The giant step in the walk of faith is the one we take when we decide God no longer is a part of our lives.
He is our life.
(Beth Moore, Praying God's Word Day By Day)
Opening the pages of the memory book of my mind's eye, I see the moving pictures tell the story.
I had just been wheeled back to the hospital room in Delhi, India. Settling into my bed beneath the khaki colored blanket, a fresh newborn is swaddled and resting in my arms. The ache in my head begins then increasingly intensifies. I tell my husband, "I have a really bad headache," and he asks the nurses for some pain medication for me.
Nurses, like a revolving door, in and out of the room, checking on baby, pushing buttons here, there, one asking for "baksheesh", a tip. I vomit. More hospital staff enters to clean. I feel bad that it made such a mess and apologize, "Maaf keejeeyay." Then, finally, a plastic cup - the vessel for pills. I entrust our second born to her father, swallow the hope of relief, and, once the pain subsides, fall asleep.
When I open my eyes again, my right hand feels strange. Maybe I slept on it awkwardly. I try to grasp something, but I can't keep a hold. I try to speak but only a few broken, slurred words escape my lips. I can't force my mouth to say the words. I'm confused but know I probably need to feed the baby. I reach for her, husband places her beside me and she settles in, resting on the bed because I can't hold her tightly enough to keep her from falling. And I drift off into a slumber.
When I rouse, my head no longer aches, but I still can't complete a sentence. I start to ask for my wedding rings, removed before giving birth at the insistence of the nurses "in case of emergency", fresh nail polish removed the same. But when I try to remember the word "ring", I can't. I see the picture of what it is in my mind, but my brain won't tell my mouth what to say. So I raise my left hand and point with my right fist to the finger that usually wears the vow-symbols. Husband understands and helps me put them on.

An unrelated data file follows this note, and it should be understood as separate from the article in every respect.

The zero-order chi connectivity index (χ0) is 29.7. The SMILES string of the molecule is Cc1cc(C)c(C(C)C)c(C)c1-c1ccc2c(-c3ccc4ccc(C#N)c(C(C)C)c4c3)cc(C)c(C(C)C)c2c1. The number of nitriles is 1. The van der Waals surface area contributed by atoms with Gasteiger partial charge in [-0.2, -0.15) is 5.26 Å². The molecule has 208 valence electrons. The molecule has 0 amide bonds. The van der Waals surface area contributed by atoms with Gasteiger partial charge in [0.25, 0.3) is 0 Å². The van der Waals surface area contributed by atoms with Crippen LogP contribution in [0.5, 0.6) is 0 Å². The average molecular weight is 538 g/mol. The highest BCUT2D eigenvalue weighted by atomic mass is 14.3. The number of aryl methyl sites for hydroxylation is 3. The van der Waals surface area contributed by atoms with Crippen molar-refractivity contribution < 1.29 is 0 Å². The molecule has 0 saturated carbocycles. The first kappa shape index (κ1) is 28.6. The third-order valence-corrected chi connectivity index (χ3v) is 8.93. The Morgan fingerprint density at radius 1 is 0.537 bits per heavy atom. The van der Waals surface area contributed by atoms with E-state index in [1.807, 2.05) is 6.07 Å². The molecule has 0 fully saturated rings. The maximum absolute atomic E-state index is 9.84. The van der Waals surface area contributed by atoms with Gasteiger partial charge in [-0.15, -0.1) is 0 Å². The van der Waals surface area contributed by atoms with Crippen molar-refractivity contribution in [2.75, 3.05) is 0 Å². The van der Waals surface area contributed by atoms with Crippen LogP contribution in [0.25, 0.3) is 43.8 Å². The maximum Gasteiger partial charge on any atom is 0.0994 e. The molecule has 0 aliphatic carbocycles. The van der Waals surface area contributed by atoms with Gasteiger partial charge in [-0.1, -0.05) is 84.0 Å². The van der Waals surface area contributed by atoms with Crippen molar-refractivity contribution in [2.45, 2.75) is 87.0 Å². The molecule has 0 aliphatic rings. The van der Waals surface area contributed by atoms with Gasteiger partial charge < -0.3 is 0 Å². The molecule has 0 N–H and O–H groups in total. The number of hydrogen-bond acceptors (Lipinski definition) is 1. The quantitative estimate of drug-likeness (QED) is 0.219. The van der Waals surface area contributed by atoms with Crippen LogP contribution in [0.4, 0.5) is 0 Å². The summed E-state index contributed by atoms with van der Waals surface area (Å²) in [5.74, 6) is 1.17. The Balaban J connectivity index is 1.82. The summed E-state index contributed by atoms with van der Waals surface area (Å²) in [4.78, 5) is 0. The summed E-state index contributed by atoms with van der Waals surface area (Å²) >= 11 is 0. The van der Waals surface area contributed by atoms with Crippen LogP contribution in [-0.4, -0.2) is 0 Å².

I sleep again.
I'm in a daze when the doctor enters, tells us my headache is caused by a spinal fluid leak, a complication from the epidural. Husband suspects the meds they gave me for my headache - anti-psychotics - are the reason for my other symptoms. Doctor says I will heal better if I drink caffeine and lie flat without a pillow. I don't remember anything he says. Sleep overcomes me yet another time.
Nurses bring soup, wake me, tell me to eat, check on baby. I don't feel hungry. When they leave, I roll over and go back to sleep.
I hear the baby cry. I need to feed her but feel so tired and my head hurts again. I maunder and slur, "Is...she...Does she...need...?" I can't get the last of my thoughts out. Husband tells me the nurse is already feeding her. Through fuzz of sleepiness, I look over and see my little one lying content on the cushioned bench beneath the window, nurse in white dress and hat - like nurses wear in cartoons or like Klinger on reruns of M*A*S*H. The nurse is holding a shallow, spouted, metal cup carefully pouring milk into baby's mouth. I am too tired to say anything, but I feel guilty. Later, when I wake again, I mumble incomplete sentences about how I want to breastfeed my child. He tells me it's ok, the nurse will feed her until I can.
During moments of alertness, I see him caring tenderly for our baby. Changing her diapers. Dressing and swaddling her. Rocking her and singing to her. And now I love him more because of it.
Mother-in-law visits us, leaving first born at the guesthouse with her grandfather. Educated as a nurse, she expresses her concerns to her son and wonders if I will ever recover.
A new doctor enters, telling me to eat, spooning soup into my mouth. "Your husband is not a good one. He should be feeding you." I try to defend him, concentrating to say, "No. He's a good husband," but what leaves my mouth instead is, "No. She's...good. She's good."